Some follow up from our last Mental Map Interview.
Tupelo is a Section 8 resident living in one of the few Affordable buildings in Downtown Seattle. She has lived downtown 15 years on Section 8 housing; first in Belltown for 10 years, then was dislocated and found new housing at 3rd & Pine. Tupelo is also a disabled Veteran. She expressed a need to live downtown for walkability to things she needs. She has now found what she needed in a place she calls “Home of the Crack Dance and the Heroin Sway”.
You have likely passed her building entrance while shopping downtown, or avoid the street altogether. Tupelo lives at 3rd & Pine, along 3rd Street on the stretch from Pine to Pike. The entrance to her building is between McDonald’s and 7-Eleven. If you’ve ever walked around shopping downtown you know the McDonald’s as a navigating landmark – it’s across from Macy’s.
I personally feel extreme discomfort when I walk along this strip. I keep my eyes looking downward. I try not to breathe in through my nose due to smells of dirt, urine, and drugs. I mentally lock down to ignore the catcalls, harassment, violent fighting, people exposing themselves, and peddling. Several months ago I noticed a doorway that people were sleeping in front of. Could this be apartments?? Could someone actually live here??
Yes. Tupelo lives here. It’s the place she was able to find under affordable housing after being dislocated from Belltown. The experience of moving here was difficult. Her previous home in Belltown was where she lived for 10 years – a real home. With the gentrification of Belltown, the Non Profit running her home sold the building to a For Profit. Her rent was raised $90 and she had less than 2 months to move. With little financial resources, no car, and a disability, Tupelo had to figure something out.
She made her way to a new Section 8 apartment above the McDonald’s.
“There is always someone sleeping in the doorway. There’s often feces, wine. Always drug use: deals going on, needles, using. I call it “Home of the Crack Dance and the Heroin Sway””
“I would have had to move out of King County on Section 8, but I need to be in the Urban Core. I don’t have a car; I need to be able to walk to my doctor, physician, pharmacy, and beyond that shopping and my place of worship.”
Rent is still over 40% of her income. Section 8 policy is that rent is 30% of income. Earlier, the management raised rent up to 45% of her income. She then went on a writing campaign, doing research for 1 week, gathering addresses, and writing to every political official at the local, state, and federal levels. She spent $70 sending these letters, and managed to get the rent down a bit, but it’s still too high by Section 8 standards.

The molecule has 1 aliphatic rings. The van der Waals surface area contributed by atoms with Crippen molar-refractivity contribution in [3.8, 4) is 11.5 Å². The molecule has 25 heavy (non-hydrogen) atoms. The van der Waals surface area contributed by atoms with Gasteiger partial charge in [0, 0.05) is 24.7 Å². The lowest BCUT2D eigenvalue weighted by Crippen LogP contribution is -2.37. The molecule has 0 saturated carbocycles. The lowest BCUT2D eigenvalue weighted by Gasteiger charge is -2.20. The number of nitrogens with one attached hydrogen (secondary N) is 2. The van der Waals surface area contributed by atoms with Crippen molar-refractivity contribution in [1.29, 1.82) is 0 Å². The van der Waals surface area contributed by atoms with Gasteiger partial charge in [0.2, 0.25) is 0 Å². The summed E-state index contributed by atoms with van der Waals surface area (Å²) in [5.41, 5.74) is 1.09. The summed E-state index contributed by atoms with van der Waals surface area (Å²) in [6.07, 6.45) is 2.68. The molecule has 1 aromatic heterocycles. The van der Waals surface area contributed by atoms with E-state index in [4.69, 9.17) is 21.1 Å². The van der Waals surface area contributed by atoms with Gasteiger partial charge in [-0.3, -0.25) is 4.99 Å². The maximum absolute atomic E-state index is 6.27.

For general Seattle-ites, and for Tupelo, Belltown was up and coming when she was displaced. For us it was a hopping, colorful city center with shops, restaurants, and history. The homeless population was pushed out and harder to see now. Tupelo was still able to utilize spaces for community, socializing, a dog park, multiple grocery store options, businesses that have been there for a long time, safety.
In her new home “now I have no safe place to meet people…I am once again pushed out.” She can go to a corporate indoor plaza on the block, Century Square, which is where we met. But it’s only open during business hours. Security does not welcome outsiders loitering, especially those deemed “undesireables“. This space is only “public” to a certain type of public citizen; corporate employees. They don’t even pay to use this space, they are paid by the companies, which pay for this public space.
The library is too far, and it’s recent renovation is “designed to minimize homeless people lingering” which hurts her also. The library was a resource and place to spend time and watch movies. Now you are asked to move if you stay too long. “The colors are blaring, bright… seating is uncomfortable… and the look is industrial and corporate…”
“I’m in a food desert too”. There’s a lack of groceries. Target is nearby but has very little. The Kress IGA is near but it’s tiny and overpriced. There are convenience stores but they are completely unaffordable to her, “especially for monthly budget cooking”. The Soda tax has made something I would occasionally have as a treat completely unaffordable now. Pike’s Place Market is barely affordable to median-income Seattle residents, so out of reach for Tupelo. A food bank operates out of it but there is rarely and produce. Because food banks operate within zip codes, the lack of grocery stores affects who can donate to the food bank. Tupelo shared experiences of very little produce, getting slimy and moldy produce, and one instance of good produce being withheld by a food bank employee.
Tupelo’s home has Walkability Score of 99, however her story tells otherwise.
According to Walkability this is a “Walker’s Paradise…[that] daily errands do not require a car”.
A quick google search on grocery stores also lines up with what Tupelo has shared.
Additionally, despite the supposed walkability here there is a high amount of crime:
This interview has offered a look into the reality of the daily lives of residents’ here. I hope to humanize the experience of the low-income. These individuals are marginalized, and even when we see them they’re ignored. Please listen to their stories.
Read Tupelo’s blog here! “The Corner of Crack and Smack: How I ended up here, and why I stay.”